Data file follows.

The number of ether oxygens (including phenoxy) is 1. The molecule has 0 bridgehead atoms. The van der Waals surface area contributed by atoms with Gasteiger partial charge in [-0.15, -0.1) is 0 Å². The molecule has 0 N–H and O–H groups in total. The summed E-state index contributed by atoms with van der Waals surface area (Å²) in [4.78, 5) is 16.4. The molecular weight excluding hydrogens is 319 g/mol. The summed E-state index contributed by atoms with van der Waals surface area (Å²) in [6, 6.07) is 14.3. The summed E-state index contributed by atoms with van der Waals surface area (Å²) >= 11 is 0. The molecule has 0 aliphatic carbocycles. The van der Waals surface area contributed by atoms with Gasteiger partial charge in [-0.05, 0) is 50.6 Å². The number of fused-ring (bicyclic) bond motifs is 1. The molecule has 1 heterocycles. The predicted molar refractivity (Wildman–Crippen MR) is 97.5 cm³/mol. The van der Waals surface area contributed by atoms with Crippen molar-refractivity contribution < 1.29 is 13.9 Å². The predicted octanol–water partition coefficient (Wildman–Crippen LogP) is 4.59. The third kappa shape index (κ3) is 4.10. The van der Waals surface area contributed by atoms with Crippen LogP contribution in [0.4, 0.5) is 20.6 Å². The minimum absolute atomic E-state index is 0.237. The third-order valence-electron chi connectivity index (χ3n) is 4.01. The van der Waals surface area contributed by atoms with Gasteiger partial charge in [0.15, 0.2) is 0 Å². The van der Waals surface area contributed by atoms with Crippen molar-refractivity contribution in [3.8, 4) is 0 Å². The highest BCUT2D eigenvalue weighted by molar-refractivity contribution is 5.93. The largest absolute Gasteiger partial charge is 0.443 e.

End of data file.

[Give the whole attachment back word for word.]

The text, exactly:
The number of ether oxygens (including phenoxy) is 1. The molecule has 0 bridgehead atoms. The van der Waals surface area contributed by atoms with Gasteiger partial charge in [-0.15, -0.1) is 0 Å². The molecule has 0 N–H and O–H groups in total. The summed E-state index contributed by atoms with van der Waals surface area (Å²) in [4.78, 5) is 16.4. The molecular weight excluding hydrogens is 319 g/mol. The summed E-state index contributed by atoms with van der Waals surface area (Å²) in [6, 6.07) is 14.3. The summed E-state index contributed by atoms with van der Waals surface area (Å²) >= 11 is 0. The molecule has 0 aliphatic carbocycles. The van der Waals surface area contributed by atoms with Gasteiger partial charge in [-0.05, 0) is 50.6 Å². The number of fused-ring (bicyclic) bond motifs is 1. The molecule has 1 heterocycles. The predicted molar refractivity (Wildman–Crippen MR) is 97.5 cm³/mol. The van der Waals surface area contributed by atoms with Crippen molar-refractivity contribution < 1.29 is 13.9 Å². The predicted octanol–water partition coefficient (Wildman–Crippen LogP) is 4.59. The third kappa shape index (κ3) is 4.10. The van der Waals surface area contributed by atoms with Crippen LogP contribution in [0.4, 0.5) is 20.6 Å². The minimum absolute atomic E-state index is 0.237. The third-order valence-electron chi connectivity index (χ3n) is 4.01. The van der Waals surface area contributed by atoms with Gasteiger partial charge in [0.15, 0.2) is 0 Å². The van der Waals surface area contributed by atoms with Crippen molar-refractivity contribution in [3.8, 4) is 0 Å². The highest BCUT2D eigenvalue weighted by molar-refractivity contribution is 5.93. The largest absolute Gasteiger partial charge is 0.443 e.